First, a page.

“Jesus said, ‘There was a certain rich man who was splendidly clothed in purple and fine linen and who lived each day in luxury. At his gate lay a poor man named Lazarus who was covered with sores. As Lazarus lay there longing for scraps from the rich man’s table, the dogs would come and lick his open sores. Finally, the poor man died and was carried by the angels to sit beside Abraham at the heavenly banquet. The rich man also died and was buried, and he went to the place of the dead. There, in torment, he saw Abraham in the far distance with Lazarus at his side. The rich man shouted, ‘Father Abraham, have some pity! Send Lazarus over here to dip the tip of his finger in water and cool my tongue. I am in anguish in these flames.’ But Abraham said to him, ‘Son, remember that during your lifetime you had everything you wanted, and Lazarus had nothing. So now he is here being comforted, and you are in anguish. And besides, there is a great chasm separating us. No one can cross over to you from here, and no one can cross over to us from there.’ Then the rich man said, ‘Please, Father Abraham, at least send him to my father’s home. For I have five brothers, and I want him to warn them so they don’t end up in this place of torment.’ But Abraham said, ‘Moses and the prophets have warned them. Your brothers can read what they wrote.’ The rich man replied, ‘No, Father Abraham! But if someone is sent to them from the dead, then they will repent of their sins and turn to God.’ But Abraham said, ‘If they won’t listen to Moses and the prophets, they won’t be persuaded even if someone rises from the dead.’”
Jesus wasn’t telling this story just to scare his audience, he was telling this story to inspire his audience to reach out to the lost around them with the hope of the Gospel. In 2 Peter 3:9, God’s Word reminds us that he doesn’t want anyone to perish in hell but all to come to repentance.
You and I and the teenagers we minister to are his rescue team. We are called to “snatch others from the flames and save them” (Jude 23).
And, yes, we have many more motivations that just saving them from the flames of hell.
We share Jesus because the love of Christ compels us (2 Corinthians 5:14), the compassion of Christ inspires us (Matthew 9:36) and the commission of Christ commands us (Matthew 28:19.) But saving lost teenagers from hell is a powerful motivation that we cannot and should not avoid.
The twin theologies of the wrath of God (as demonstrated in the theology of hell) and the love of God (as demonstrated by the sacrifice of Jesus on the cross) remind us that we need to save teenagers from the hell they are headed to and the hell they are going through apart from Jesus.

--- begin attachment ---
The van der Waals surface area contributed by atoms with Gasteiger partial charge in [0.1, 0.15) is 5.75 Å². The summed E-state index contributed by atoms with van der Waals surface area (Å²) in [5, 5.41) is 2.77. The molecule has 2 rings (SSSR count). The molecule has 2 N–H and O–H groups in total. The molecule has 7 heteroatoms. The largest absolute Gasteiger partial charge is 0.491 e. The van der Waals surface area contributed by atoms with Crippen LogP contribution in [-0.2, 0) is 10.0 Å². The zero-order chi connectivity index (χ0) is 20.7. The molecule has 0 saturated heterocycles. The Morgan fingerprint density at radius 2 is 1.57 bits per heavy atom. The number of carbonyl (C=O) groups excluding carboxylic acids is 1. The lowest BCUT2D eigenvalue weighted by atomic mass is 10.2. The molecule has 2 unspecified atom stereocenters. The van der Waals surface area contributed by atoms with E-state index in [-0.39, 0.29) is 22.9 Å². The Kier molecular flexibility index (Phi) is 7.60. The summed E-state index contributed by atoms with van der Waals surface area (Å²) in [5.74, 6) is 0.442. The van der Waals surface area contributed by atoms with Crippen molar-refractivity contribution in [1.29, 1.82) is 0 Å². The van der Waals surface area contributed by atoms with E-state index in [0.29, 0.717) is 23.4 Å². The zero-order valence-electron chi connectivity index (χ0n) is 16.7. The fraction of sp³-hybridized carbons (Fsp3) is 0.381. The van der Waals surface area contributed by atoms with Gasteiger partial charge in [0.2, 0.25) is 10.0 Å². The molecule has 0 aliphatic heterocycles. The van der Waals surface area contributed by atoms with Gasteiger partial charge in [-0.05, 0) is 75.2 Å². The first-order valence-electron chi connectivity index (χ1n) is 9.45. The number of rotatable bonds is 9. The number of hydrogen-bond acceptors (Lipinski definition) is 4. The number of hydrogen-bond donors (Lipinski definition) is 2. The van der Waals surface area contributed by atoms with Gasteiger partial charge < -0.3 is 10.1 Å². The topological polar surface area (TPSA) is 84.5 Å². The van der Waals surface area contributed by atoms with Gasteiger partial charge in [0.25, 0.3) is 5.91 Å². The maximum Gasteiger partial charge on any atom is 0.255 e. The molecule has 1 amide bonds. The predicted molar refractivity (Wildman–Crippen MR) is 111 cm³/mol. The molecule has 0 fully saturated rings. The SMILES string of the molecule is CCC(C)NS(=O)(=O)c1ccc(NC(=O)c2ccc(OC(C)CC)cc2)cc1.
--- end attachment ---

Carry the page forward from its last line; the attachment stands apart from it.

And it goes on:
Refuse to try being so relevant that you avoid the subject of hell with the teenagers in your youth group. On the day of the Great White Throne Judgment, when everyone who has ever lived stands to give an account of their lives before the Judge of all mankind, only one thing will be relevant then…Will their names be found in the Book of Life? Will they spend an eternity in heaven or hell?
Unpack the truth of hell with your teenagers. Talk about the fire of hell (Matthew 18:8-9), the fury of hell (Revelation 14:10,11) and the finality of hell (Luke 19:25-28). Use this simple three-point outline and conclude with a direct challenge to them to rescue their friends before it’s too late.
Talking about hell is not a scare tactic. It’s showing love at it’s most elemental form. It’s saving a generation from the wrath of God and delivering them into the loving arms of Christ, both now and forevermore!
I close with the words of Charles Spurgeon as a stark reminder of what is at stake, “If sinners be damned, at least let them leap to Hell over our dead bodies. And if they perish, let them perish with our arms wrapped about their knees, imploring them to stay. If Hell must be filled, let it be filled in the teeth of our exertions, and let not one go unwarned and unprayed for.”
May a teenager in your youth group never ask you, “Why have you never talked to us about the reality of hell?”
Today’s guest post comes to us from Greg Stier for The Christian Post.
Share This Post